The 2010s blessed theatrelovers with Hamilton—the show that made musical theatre cool again. The Lin-Manuel Miranda phenom reverberated with an unprecedented global impact on pop culture, education, philanthropy, and more. This was a zeitgeist-shaping show.
And yet, while a Hamilton comes around once in a generation, there are other shows whose bows on Broadway has deeply affected theatre history—by influencing the business of Broadway, by launching new voices, by changing the sound of musicals, by changing the composition of audiences, by offering alternate forms of storytelling.
As far as the New York theatre scene, Off-Broadway is known for risk-taking, but there have been plenty of daring moves made on the Main Stem, which is where we focus here.
Here are 19 shows that changed the lexicon of musical theatre—present and future—in the past 10 years.
Bloody Bloody Andrew Jackson
Before there was Hamilton, there was Bloody Bloody Andrew Jackson. This original rock musical imagined the seventh President of the United States as an emo-punk rocker. The show introduced Broadway to now-prolific director Alex Timbers (who also wrote the book for Bloody Bloody), who had a habit of crafting stories about historical figures in contemporary ways. It also marked the Broadway songwriting debut of composer-lyricist Michael Friedman, who since passed away. The production revived the tradition of examining real-life influential political figures in musicals, as was done in Evita and Fiorello!. Arguably, this set the stage for another show on this list that reaches back into early American history. For its use of contemporary music in depicting American political history, for its introduction to talent who are now Broadway names, and for its revitalization of rock music and its downtown aesthetic in an uptown venue, Bloody Bloody Andrew Jackson makes the list.
The Scottsboro Boys
The musical was the last collaboration between John Kander and Fred Ebb before Ebb’s death (though The Visit bowed on Broadway in 2015, the duo had written it in 2001). The Scottsboro Boys illuminated the true story of the nine young black men and boys falsely accused of raping two white women in the 1930s South. Director-choreographer Susan Stroman matched content with concept, staging the musical as a minstrel show to highlight the immorality of the Jim Crow-era style alongside the immorality of the case. The cast included 12 black performers of its 13—a rarity to this day. Scottsboro also introduced us to the brilliance that is Joshua Henry, now a three-time Tony nominee. The production also makes the list because it set the record for most Tony Award nominations for a closed production; it earned 12 nods, though it had closed December 12, 2010, after 29 previews and 49 regular performances. For its place in history as Kander and Ebb’s last work, its casting, its bold concept, and its reminder to Tony nominators that closed shows often deserve attention, Scottsboro earns a spot here.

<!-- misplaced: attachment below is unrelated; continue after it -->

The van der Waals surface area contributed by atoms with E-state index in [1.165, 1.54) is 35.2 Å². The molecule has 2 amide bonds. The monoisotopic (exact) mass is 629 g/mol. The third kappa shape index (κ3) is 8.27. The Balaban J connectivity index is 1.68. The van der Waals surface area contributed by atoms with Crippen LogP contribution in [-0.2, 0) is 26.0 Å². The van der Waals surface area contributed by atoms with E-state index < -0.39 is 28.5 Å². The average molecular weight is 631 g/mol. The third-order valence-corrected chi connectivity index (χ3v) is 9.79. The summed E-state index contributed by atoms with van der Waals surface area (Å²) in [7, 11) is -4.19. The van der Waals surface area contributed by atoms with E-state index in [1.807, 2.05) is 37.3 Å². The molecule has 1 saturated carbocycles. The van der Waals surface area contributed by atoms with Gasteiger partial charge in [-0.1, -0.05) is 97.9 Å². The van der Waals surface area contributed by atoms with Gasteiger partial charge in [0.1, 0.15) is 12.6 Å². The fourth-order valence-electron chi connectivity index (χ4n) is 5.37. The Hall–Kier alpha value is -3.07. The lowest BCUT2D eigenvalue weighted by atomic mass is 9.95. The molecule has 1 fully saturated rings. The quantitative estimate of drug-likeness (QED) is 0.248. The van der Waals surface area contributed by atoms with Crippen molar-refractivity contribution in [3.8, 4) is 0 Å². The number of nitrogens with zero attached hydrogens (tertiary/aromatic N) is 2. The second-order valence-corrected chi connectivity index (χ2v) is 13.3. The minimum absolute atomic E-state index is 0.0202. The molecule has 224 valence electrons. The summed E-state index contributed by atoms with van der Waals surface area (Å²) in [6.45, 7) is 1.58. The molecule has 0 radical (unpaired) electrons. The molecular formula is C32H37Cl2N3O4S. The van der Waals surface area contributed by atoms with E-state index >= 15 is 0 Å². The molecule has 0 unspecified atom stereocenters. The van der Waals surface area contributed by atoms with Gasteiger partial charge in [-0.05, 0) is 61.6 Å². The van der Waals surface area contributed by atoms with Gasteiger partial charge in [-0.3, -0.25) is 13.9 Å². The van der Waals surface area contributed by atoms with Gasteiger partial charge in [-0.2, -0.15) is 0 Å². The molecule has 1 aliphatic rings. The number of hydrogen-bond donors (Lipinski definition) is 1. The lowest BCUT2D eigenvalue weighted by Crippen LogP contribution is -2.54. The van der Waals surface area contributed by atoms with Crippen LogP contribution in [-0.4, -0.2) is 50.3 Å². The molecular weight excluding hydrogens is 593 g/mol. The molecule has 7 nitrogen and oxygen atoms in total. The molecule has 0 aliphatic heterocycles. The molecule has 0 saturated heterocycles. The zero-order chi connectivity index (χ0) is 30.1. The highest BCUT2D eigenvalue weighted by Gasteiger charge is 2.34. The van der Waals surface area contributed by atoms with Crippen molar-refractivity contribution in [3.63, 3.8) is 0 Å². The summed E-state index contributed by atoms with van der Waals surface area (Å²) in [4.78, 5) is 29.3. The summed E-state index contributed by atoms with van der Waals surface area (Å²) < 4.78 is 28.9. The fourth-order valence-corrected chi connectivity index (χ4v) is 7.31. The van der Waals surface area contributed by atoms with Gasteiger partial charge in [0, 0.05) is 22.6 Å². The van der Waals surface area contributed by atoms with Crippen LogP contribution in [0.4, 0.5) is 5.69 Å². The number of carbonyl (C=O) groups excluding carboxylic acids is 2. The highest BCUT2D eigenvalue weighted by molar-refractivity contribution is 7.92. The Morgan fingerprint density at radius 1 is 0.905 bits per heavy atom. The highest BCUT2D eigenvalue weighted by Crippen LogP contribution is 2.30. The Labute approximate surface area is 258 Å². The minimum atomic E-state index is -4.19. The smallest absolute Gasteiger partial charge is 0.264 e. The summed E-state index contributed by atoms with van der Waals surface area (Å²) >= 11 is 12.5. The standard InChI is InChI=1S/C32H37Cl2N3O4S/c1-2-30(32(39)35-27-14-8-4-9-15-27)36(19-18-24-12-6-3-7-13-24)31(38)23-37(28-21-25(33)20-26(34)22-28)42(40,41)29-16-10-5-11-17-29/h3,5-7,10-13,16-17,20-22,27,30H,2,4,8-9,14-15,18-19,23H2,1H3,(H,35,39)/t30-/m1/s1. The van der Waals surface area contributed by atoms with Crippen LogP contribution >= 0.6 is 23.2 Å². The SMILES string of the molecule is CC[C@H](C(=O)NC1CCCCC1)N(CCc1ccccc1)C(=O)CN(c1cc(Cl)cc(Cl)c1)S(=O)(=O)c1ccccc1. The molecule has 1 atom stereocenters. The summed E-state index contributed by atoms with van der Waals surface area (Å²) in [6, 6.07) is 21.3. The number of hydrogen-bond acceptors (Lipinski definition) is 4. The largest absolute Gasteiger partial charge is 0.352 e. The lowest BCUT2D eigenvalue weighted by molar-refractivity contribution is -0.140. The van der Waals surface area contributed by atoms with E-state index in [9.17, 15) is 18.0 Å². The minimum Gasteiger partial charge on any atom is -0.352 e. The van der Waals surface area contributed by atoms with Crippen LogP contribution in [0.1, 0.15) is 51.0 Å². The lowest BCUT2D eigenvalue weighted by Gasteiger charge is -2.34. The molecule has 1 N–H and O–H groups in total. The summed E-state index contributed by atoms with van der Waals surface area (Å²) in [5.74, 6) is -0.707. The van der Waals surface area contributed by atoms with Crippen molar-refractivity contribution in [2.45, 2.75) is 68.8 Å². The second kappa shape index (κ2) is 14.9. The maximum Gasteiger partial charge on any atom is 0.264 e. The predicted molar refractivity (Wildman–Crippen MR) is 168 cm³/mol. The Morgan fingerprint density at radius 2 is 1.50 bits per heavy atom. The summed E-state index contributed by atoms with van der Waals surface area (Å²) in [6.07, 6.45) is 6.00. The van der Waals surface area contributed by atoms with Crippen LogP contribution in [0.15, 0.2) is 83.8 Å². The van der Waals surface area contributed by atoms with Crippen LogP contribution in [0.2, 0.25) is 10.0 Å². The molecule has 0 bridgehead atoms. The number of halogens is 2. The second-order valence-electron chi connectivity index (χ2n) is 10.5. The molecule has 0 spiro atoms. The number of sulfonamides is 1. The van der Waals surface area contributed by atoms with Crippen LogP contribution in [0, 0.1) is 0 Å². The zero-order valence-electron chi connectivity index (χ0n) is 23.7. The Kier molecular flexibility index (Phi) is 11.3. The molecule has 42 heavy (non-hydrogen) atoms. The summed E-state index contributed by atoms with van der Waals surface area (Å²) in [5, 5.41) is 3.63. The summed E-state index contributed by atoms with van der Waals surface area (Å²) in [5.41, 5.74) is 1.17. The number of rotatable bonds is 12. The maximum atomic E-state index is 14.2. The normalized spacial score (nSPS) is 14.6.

The Book of Mormon
Before you couldn’t get a ticket to Hamilton, it was impossible to snag a seat to The Book of Mormon. Brought to us by the writers of South Park, Trey Parker and Matt Stone (and Tony winner Robert Lopez), the musical ingratiated an entirely new audience to Broadway theatre. The show found huge fans in Jon Stewart of The Daily Show, who helped bring it to the masses. Audiences of all demographics, especially first-time theatregoers, flocked to the production—which opened cold on Broadway. If shows had ratings, it would certainly be “R”, bringing a humor familiar to those of Lopez’s Broadway debut Avenue Q. Over the years, The Book of Mormon has climbed the longest-running Broadway shows list, most recently surpassing the classic 42nd Street to earn the 14th spot. The musical is the third highest-grossing Broadway show of the decade. The musical also marked the first time Andrew Rannells and Josh Gad originated a principal role on Broadway; both actors have skyrocketed to household name status, Rannells with Girls, Black Monday, Hamilton, and his memoir, and Gad with the Frozen franchise. But more than being a tough ticket, or star turns, or setting records, The Book of Mormon reintroduced the style of classic musical satire that had been missing since the days of The Producers, while also propelling musicals back into the mainstream.
A Gentleman’s Guide to Love and Murder